“I learned one thing I will never forget,” said Robert F. Kennedy on April 27, 1968, “It is a long way across Nebraska by train.”
Kennedy had just finished an old-fashioned whistle-stop campaign tour across the state (he is shown above in Lexington), part of the run-up to the crucial Nebraska presidential primary on May 14.
Yes. The title of a 2005 NET Television documentary says it all: ’68: The Year Nebraska Mattered.
You can stop laughing, now, Iowa.
But the story is bigger than that. The year 1968 was one of the most turbulent in recent American history, and the campaign reflected the times.
Historian Gene Kopelson examined “The 1968 Nebraska Republican Primary” in the Fall 2014 issue of Nebraska History. Here we’ll look at the Democratic race between Sen. Robert F. Kennedy, Sen. Eugene McCarthy, and Vice President Hubert Humphrey.
Why Nebraska Mattered
In 1968 the modern primary system was not yet fully formed. Democrats held primaries in only 14 states, Republicans in 12. The national conventions chose the nominees. It had been this way since the 1830s.
It was still possible to win a party’s nomination without entering any primaries. (Eventual Democratic nominee Hubert Humphrey would do so later that year.) Still, the primaries would go a long way in sorting a crowded presidential field, and Nebraska’s contest was early enough to draw national attention.
(Above: Campaign flier collected from Kennedy’s visit to Crete, Nebraska, May 1968)
RFK’s Whistle-Stop Tour
An estimated 31,000 Nebraskans saw Kennedy during his 11-stop tour on April 27. His train left Cheyenne, Wyoming, at 7:15 a.m. (Mountain Time) and stopped at Kimball, Sidney, Ogallala, North Platte, Lexington, Kearney, Grand Island, Columbus, Schuyler, and Fremont, before pulling into Omaha at 7:40 p.m.
Kennedy gave pretty much the same speech at each stop: emphasizing the need to preserve small towns and family farming, and to turn the fighting in Vietnam over to the South Vietnamese Army.
Not everyone who showed up was a fan. In Omaha a heckler shouted,
“Why don’t you back up the boys in Vietnam? You’d sell ’em out for a nickel.”
“I support them so much I’d like to see the South Vietnamese doing the fighting,” Kennedy replied.
Earlier that day in Grand Island someone held up a sign that read: “McCarthy Is No Opportunist.”
This was a dig at Kennedy. Senator Eugene McCarthy of Minnesota had been the first candidate to challenge President Lyndon Johnson for the Democratic nomination. In the March 12 New Hampshire primary, McCarthy didn’t beat Johnson, but made a surprisingly good showing against the incumbent. LBJ looked vulnerable. Kennedy—who had already endorsed Johnson—announced his own candidacy four days later. Some called Kennedy an opportunist, saying he used McCarthy as a ‘stalking horse’ for his own campaign.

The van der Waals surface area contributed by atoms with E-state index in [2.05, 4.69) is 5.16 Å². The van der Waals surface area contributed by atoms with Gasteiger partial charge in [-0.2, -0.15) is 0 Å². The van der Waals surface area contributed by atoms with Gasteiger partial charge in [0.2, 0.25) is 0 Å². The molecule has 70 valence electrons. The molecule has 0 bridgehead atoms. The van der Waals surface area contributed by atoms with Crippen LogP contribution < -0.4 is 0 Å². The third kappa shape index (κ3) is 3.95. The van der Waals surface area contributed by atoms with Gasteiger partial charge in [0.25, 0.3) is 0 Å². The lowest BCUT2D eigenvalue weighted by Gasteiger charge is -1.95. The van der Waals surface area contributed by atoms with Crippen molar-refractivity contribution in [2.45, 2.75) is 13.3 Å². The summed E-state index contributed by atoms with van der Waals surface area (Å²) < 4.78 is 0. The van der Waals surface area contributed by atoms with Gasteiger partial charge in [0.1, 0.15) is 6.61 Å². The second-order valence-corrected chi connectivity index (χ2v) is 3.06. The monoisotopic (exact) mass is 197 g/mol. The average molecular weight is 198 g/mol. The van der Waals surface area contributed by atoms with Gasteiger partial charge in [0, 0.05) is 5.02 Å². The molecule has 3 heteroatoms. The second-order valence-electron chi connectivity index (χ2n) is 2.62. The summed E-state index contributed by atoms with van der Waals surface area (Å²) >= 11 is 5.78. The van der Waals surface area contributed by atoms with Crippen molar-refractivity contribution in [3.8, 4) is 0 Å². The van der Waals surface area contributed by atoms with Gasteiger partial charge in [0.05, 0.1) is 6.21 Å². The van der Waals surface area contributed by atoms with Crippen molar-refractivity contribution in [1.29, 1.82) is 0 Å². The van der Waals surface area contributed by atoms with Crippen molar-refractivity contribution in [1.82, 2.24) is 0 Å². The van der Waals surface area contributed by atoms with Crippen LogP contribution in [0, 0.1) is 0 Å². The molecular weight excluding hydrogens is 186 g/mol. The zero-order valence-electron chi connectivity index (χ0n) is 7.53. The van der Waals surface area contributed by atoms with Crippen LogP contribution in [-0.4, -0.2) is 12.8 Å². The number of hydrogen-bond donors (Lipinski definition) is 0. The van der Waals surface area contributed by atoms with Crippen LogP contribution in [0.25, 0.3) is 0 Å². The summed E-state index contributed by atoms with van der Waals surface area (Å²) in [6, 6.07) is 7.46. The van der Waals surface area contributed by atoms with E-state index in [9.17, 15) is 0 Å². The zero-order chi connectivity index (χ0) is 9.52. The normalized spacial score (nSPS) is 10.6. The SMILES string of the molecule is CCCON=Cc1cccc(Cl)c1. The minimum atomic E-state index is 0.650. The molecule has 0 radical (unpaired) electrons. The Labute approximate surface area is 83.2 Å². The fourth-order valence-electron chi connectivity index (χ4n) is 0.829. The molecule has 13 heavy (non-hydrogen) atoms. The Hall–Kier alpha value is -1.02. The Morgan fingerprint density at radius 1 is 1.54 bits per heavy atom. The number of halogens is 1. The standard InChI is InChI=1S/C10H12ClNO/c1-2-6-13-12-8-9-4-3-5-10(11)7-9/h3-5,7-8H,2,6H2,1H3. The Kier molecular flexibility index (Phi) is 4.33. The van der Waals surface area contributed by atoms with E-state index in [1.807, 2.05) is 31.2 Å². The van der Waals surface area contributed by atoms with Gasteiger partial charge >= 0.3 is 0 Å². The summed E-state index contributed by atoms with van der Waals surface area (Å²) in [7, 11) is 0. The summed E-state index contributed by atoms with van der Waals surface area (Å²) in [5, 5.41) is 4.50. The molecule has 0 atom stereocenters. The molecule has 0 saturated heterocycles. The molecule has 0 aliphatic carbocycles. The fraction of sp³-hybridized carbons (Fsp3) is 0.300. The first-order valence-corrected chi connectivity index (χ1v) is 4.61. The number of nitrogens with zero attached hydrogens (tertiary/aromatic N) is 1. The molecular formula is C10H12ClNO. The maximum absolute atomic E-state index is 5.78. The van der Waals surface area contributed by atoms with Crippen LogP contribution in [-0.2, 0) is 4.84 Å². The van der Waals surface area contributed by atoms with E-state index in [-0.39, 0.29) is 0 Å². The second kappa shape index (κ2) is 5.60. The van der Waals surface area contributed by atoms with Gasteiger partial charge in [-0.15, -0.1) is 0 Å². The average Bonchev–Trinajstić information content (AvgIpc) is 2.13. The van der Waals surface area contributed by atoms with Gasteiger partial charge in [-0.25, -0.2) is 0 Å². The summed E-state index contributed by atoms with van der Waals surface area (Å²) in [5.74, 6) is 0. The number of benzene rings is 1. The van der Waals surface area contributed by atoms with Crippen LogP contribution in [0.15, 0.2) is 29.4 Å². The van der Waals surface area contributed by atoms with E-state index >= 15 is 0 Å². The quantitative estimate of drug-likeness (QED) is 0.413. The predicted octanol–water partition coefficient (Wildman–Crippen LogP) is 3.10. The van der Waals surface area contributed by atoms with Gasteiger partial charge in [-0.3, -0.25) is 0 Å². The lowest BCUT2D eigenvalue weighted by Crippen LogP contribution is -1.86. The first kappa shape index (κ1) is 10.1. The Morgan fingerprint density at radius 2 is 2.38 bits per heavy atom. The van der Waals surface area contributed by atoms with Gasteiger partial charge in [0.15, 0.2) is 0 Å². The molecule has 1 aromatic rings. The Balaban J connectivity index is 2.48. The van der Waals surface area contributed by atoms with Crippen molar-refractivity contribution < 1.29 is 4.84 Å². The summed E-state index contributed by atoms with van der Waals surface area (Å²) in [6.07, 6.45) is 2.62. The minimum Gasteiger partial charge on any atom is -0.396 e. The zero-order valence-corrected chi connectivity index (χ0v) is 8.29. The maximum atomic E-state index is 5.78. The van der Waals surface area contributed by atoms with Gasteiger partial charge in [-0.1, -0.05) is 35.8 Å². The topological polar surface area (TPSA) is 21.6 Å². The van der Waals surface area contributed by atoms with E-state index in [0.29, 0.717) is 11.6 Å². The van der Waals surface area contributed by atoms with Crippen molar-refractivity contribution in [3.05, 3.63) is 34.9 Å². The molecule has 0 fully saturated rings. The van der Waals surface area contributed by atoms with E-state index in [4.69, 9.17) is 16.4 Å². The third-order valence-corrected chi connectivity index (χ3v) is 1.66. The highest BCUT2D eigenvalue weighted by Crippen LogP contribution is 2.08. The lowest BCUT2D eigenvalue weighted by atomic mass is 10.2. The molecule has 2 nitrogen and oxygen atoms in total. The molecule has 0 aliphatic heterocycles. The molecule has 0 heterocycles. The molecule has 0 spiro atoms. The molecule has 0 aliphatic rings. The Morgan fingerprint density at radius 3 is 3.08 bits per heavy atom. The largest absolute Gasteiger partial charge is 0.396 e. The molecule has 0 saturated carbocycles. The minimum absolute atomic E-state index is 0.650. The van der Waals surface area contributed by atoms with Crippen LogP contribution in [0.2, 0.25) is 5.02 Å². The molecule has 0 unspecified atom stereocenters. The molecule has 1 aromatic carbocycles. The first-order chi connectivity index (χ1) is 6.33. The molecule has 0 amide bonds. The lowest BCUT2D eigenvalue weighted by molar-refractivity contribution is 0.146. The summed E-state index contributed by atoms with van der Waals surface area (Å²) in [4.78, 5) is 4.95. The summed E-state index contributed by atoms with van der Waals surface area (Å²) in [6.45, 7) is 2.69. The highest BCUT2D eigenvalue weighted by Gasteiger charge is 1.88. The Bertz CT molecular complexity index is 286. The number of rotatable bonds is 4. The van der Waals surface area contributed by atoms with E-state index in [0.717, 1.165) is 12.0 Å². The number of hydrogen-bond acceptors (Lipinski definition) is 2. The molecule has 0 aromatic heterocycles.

But Kennedy showed no displeasure at the Grand Island sign. He jokingly agreed that McCarthy was no opportunist.
“If he were an opportunist, he would be here in Grand Island.”
In fact, McCarthy’s campaign was busily organizing an “army” of young Nebraskans. That day 200 young volunteers came to Omaha for training in door-to-door campaigning. Young men were not allowed to have beards or long hair; young women dressed more conservatively than the fashionable miniskirt. Their slogan was “Clean for Gene.” Though he opposed the war, McCarthy didn’t want to be portrayed as the hippie candidate.
RFK at Creighton
Kennedy spent a lot of time in Nebraska that spring, making some half-dozen visits, with appearances in multiple communities. On May 13, a day before the primary, he stunned a Creighton University audience of 4,300 with pointed remarks about the Vietnam War and the draft (from which college students were exempt):
“…You say students should not be drafted. How can you argue that? How many black faces do you see here? How many Indians are at this university? How many Mexican-Americans? If you look at a regiment of paratroopers in Vietnam, 45 percent would be black… Will you work with me to bring whites and blacks together, to bring decent jobs, to bring decent housing for all?”
According to the World-Herald, “Many shouted yes, but there were some loud ‘no’ replies, too.”
That day Kennedy also made his case at 24th and Erskine Streets in the heart of Near North Side, Omaha’s black neighborhood. The area been torn by rioting following former Alabama Governor George Wallace’s campaign appearance in Omaha on March 4.
But Eugene McCarthy was also in town on May 13—and his brief visit to his campaign office at 24th and Charles sparked an hour-long parade and demonstration by 400 of his supporters. McCarthy repeated his ongoing challenge to debate Kennedy.
“I sought one in Indiana and offered to meet him at high noon in Scottsbluff. I said I was prepared to come alone,” he quipped. Kennedy ignored the challenge.
That night, Kennedy’s Omaha staff evacuated their campaign headquarters at the Sheraton-Fontenelle Hotel while police investigated a bomb threat. Police concluded it was hoax, and the story got a few paragraphs on page four of the next day’s paper.
Kennedy won the Nebraska primary the following day, defeating McCarthy 52 percent to 31 percent. It was his second primary victory.
Kennedy was assassinated soon after winning the California primary; he died on June 6. Hubert Humphrey was nominated in August at violence-marred convention in Chicago, and lost to Richard Nixon in November.
—David L. Bristow, Editor
Watch a video of RFK’s 1968 Nebraska whistle-stop tour.
“RFK Train Will Consist of Six Cars,” Omaha World-Herald, April 25, 1968.
“Kennedy Talks to 8,000 in Omaha,” Omaha Sunday World-Herald (Metropolitan Edition), April 28, 1968.
“Get Off Duff, RFK Tells C.U. Youth,” Omaha World-Herald, May 14, 1968.